Making a safe offline-signed transfer with MyEtherWallet

By raven | Investment | 6 Oct 2019

Continuing my post from yesterday, where I explained how to make an air-gapped/offline wallet with the MyEtherWallet client-side interface, today we are going to see how to receive and send money (ETH, BAT or other ERC-20 tokens) to this offline wallet.

First, receiving, the easy part. For this, you just need your public address, as mentioned earlier. Then, the person that wants to send you crypto (or yourself) just needs to send to that address from their original ETH wallet -- this can be a regular wallet, or integrated in the website of an exchange, for example. If the sender is sending from an exchange like Coinbase (see figure below) the process is very simple, but if the sender is in full control of their wallet, it is important to remember 2 things: the sender wallet has to be an ETH wallet, and it must have some ETH in it to pay gas costs -- the cost to operate on the Ethereum network. We will talk more about that in the second part.


Once the transfer is executed, it might take some time to process, but you can check on the public website -- replace XYZ by your public address (the wallet receiving the money).


Now the hardest part (it took me many attempts to get it right the first time): sending money. First, go to in the online computer, and click on "Send Offline Helper" on the bottom of the page. Then, on tab 2 "Generate Information", you paste the public address of your wallet (from which you will send money). The relevant information to keep here is the "Nonce" -- basically a number that starts from 0 and increases by 1 at every transaction you send from that address.


Now, go to the offline computer, and do the login process with your 12 words (or with other method if you prefer), as explained in the previous post. Once you access your wallet, click in "Send" > "Send Offline".


Now in the Send Offline window, you have to fill in the data of your transaction. What will happen here is that you will sign this transaction with your private key, which is possible since you are logged into your wallet. In type, you choose what you are going to send: ETH or some other ERC-20 token, such as BAT. Amount is the amount of the chosen token (not dollars!), using dot (.) to separate the decimals. Then you fill in the address where you want to send this money to. Now 2 important parts: gas limit and gas price.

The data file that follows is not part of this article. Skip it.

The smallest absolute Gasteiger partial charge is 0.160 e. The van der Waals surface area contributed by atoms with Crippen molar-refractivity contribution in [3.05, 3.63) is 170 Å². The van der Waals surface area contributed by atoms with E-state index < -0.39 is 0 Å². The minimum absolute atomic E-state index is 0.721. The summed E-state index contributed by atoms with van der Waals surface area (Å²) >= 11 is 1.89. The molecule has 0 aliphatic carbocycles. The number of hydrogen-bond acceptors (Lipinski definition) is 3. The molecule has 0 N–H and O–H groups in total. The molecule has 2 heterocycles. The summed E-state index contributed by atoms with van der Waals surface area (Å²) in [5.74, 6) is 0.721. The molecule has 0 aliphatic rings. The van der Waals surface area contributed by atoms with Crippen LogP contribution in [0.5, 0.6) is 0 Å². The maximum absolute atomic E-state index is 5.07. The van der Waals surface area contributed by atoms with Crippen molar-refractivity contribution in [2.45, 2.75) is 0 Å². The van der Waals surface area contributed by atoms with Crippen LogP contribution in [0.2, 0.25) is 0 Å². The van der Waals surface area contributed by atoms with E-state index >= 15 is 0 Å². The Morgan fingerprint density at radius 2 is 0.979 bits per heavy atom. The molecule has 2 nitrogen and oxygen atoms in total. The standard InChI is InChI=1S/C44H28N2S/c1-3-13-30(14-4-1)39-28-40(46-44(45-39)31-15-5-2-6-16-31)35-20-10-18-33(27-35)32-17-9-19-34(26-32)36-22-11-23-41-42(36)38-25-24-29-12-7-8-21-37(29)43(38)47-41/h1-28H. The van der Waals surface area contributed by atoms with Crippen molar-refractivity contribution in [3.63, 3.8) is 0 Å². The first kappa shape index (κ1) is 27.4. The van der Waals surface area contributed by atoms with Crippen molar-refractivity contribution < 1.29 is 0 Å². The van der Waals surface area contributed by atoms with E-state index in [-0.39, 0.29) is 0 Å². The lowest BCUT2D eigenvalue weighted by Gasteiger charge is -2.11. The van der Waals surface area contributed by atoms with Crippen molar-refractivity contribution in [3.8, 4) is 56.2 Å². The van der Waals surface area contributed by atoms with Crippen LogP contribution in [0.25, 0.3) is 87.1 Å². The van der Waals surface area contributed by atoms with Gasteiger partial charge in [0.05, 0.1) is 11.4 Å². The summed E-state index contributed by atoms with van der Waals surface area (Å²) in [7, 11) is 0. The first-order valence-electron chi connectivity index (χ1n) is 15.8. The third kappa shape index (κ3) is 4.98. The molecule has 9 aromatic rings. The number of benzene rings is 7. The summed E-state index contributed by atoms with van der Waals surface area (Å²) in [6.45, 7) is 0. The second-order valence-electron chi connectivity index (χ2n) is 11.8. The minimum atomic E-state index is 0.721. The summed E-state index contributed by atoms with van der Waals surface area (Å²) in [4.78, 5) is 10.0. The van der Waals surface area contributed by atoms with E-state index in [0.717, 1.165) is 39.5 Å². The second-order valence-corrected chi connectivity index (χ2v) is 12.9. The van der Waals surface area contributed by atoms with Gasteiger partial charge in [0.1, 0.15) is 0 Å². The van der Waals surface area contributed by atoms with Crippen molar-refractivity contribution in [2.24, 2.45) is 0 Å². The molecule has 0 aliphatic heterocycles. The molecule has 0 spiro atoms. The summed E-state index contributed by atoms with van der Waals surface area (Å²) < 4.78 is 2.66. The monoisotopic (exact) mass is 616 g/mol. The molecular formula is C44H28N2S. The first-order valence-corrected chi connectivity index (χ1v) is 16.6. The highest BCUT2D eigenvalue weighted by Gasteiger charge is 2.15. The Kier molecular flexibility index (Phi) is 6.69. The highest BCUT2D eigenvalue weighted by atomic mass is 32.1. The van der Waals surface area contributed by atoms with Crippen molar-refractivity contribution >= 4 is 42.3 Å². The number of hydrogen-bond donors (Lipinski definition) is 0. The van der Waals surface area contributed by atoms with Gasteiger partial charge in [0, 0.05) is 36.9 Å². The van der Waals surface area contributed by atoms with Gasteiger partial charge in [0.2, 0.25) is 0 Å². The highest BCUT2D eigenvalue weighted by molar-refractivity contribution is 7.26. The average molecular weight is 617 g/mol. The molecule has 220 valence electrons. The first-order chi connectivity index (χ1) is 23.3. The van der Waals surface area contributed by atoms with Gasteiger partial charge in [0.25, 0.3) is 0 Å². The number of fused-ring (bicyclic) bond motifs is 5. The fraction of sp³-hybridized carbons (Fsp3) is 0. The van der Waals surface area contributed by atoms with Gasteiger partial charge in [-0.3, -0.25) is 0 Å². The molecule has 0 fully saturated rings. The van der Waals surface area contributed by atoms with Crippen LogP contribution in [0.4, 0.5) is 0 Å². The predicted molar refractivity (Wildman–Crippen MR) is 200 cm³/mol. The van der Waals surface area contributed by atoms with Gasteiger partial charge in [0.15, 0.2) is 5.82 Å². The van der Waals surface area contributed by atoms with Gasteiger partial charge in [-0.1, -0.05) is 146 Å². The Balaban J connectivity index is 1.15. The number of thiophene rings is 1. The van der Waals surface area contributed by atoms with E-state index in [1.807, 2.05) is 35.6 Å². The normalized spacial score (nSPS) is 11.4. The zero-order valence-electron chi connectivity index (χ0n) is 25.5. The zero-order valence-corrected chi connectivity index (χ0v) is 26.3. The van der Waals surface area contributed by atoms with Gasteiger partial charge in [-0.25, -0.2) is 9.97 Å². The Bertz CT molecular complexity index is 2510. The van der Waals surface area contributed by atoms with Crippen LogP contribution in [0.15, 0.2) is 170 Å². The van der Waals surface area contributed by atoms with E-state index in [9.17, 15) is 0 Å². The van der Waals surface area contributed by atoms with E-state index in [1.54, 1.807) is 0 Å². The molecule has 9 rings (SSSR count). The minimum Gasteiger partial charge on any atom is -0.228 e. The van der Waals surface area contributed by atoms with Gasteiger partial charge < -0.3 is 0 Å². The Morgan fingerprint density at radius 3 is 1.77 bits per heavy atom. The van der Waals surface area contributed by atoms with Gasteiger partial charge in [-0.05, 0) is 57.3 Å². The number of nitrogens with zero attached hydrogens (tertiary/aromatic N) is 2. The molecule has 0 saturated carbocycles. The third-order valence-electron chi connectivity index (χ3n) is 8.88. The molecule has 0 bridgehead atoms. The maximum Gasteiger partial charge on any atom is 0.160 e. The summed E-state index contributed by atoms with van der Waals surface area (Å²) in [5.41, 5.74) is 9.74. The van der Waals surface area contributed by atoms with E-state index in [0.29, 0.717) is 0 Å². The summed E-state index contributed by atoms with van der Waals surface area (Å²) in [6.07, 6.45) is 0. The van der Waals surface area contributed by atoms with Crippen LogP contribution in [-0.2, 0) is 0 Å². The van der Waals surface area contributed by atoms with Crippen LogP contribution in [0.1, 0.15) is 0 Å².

This is an important point, because I've failed some attempts due to this part -- and also lost some cents. If you are sending ETH or any ERC-20 token via the Ethereum network, there will be people on the network processing this transaction for you. The computational work needed for the transaction is measured in "gas". Here is the crucial point: if you set your gas limit too low, your operation might be in the middle of processing and halt, and you will see (in your transaction in an "Out of gas" error. Moreover, this gas cost will be discounted from your account, even if the operation fails. So make sure to set "gas limit" accordingly. For ETH, usually 21,000 gas is enough, and for ERC-20 tokens, such as BAT, you will need something between 50,000 to 100,000 gas. If the operation do not use all the gas you set on "gas limit", don't worry: it will be back to your account. Gas prices are paid in ETH, so that's why you must have some ETH in your account in order to make transfers (from your account -- only the sender pays). The "gas price" field is in "gwei", where 1 billion gwei = 1 ETH, or 1 gwei = 0,000000001 ETH. A low gas price will not result in "out of gas" error. Instead, it will affect how long you have to wait for your transaction to be processed. Miners will be more attracted to process transactions with higher gas prices -- because they take that profit. You can use this website to check, according to the gas limit and gas price, approximately how long you will have to wait for your transaction to be processed. You can find a more detailed explanation about gas here.


When everything is filled in, click in "Generate Transaction" and copy the code and save it in a text file, say transaction.txt. We are almost done, now you just have to copy this file via a flashdrive to your online computer, go to and click on "Send Offline Helper" again. Now you click on tab 3 "Signed Transaction" and "Upload JSON file". Choose the transaction.txt file that you copied and click on "continue". That's it! You should see on the bottom the result of the transaction and the transaction ID. You can click on it or copy it to see the result of your transaction on Note that it might take some time for your transaction to succeed. That's it!

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I've heard of bitcoin a long time ago, but only recently I became interested in investment in general, which brought me to the world of cryptocurrencies. I am also interested in learning to develop blockchain applications.


In this blog I will talk mainly about cryptocurrencies and other forms of investment. The intention is to share and discuss ideas, so do not take any of this as investment advice.

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